Governor Jerry Brown called the prison emergency in California “over” this week in a press conference. He said that– though the state is a long way from reducing the prison population by 30,000 as the feds mandated—California can’t stop shoveling money into the “rathole of incarceration.” But according to critics, Brown has a lot of work to do and perhaps more responsibility than he realizes in putting a stop to the “rathole”. [Read more…]
The pressure is on county jails with the new imprisonment law. The law requires low-level offenders to serve their sentence in jail rather than prison, and it’s sending an influx of inmates into the county systems. In an effort to cope with the crowding, some county judges are doing their part to reduce the burden—by using something called a “split sentence.” [Read more…]
When California voters overwhelmingly supported a measure to soften the state’s Three Strikes Law, Mike Reynolds, the man whose daughter was an inspiration for the law called the passage “a great day for criminals and their attorneys.” He said he believed voters were misled and that the new, softer legislation would prevent some of the more dangerous criminals from being locked up. While he isn’t alone in his disapproval of Proposition 34, he is of the minority. And the majority spoke in favor.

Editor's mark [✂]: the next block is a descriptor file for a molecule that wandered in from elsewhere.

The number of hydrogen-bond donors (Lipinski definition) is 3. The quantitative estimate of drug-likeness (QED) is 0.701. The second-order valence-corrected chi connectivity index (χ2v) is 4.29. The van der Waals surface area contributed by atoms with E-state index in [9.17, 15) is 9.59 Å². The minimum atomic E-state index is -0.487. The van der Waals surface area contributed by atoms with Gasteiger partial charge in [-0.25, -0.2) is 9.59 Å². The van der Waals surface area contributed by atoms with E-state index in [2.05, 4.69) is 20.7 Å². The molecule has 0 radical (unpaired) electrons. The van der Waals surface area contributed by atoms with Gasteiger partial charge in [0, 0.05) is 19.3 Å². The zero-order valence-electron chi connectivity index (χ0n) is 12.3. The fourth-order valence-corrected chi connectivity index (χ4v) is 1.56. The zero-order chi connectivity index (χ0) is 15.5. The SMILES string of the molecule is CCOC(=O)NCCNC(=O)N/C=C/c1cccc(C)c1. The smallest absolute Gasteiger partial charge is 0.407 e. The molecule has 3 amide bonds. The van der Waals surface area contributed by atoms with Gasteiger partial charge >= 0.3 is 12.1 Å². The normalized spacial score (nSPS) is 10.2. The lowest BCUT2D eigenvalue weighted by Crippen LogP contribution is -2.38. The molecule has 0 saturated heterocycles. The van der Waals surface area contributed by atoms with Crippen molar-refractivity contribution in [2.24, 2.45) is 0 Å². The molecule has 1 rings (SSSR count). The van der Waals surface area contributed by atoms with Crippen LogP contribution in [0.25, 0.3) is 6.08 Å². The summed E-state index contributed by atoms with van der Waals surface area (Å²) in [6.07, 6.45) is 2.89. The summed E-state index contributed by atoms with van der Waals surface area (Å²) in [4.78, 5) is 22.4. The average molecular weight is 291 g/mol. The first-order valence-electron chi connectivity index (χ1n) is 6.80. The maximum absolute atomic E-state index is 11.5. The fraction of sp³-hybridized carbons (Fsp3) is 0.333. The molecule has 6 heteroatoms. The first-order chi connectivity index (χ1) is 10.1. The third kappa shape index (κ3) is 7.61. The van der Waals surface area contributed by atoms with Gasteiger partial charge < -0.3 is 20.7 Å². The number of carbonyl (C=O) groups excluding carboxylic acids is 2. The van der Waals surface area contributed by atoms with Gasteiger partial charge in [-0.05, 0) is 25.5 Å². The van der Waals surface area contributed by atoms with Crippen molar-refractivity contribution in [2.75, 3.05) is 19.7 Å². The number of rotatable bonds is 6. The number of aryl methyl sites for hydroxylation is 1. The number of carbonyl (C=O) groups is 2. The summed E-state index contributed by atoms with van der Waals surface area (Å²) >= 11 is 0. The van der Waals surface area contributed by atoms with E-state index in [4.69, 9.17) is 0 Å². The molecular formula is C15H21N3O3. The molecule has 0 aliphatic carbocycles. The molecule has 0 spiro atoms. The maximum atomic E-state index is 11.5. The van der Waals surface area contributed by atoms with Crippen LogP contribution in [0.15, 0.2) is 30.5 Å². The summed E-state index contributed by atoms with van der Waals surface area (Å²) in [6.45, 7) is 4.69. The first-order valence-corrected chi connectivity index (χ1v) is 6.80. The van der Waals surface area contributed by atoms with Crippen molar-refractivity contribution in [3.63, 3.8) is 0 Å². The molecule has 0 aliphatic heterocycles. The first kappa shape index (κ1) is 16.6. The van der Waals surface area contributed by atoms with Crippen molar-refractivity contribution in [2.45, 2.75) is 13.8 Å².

Update: Citizens voted to strike down California’s punitive and costly 3 strikes law in 2012. Proposition 36 passed!
Under the new reforms, third strike mandatory life sentences are only applicable when the third felony conviction is “serious or violent”, or if the defendant was previously convicted of murder, rape, or child molestation.
Three strikes and you’re out! This saying took on a whole new meaning within California in the 1990’s. It went from something you would only hear at a baseball game to terms used to describe criminal sentencing and essentially locking people up and throwing away the key. Passed in 1994 by the legislature and the people of California, the Three Strikes Law has done more to increase spending and controversy than it has to reduce crime. [Read more…]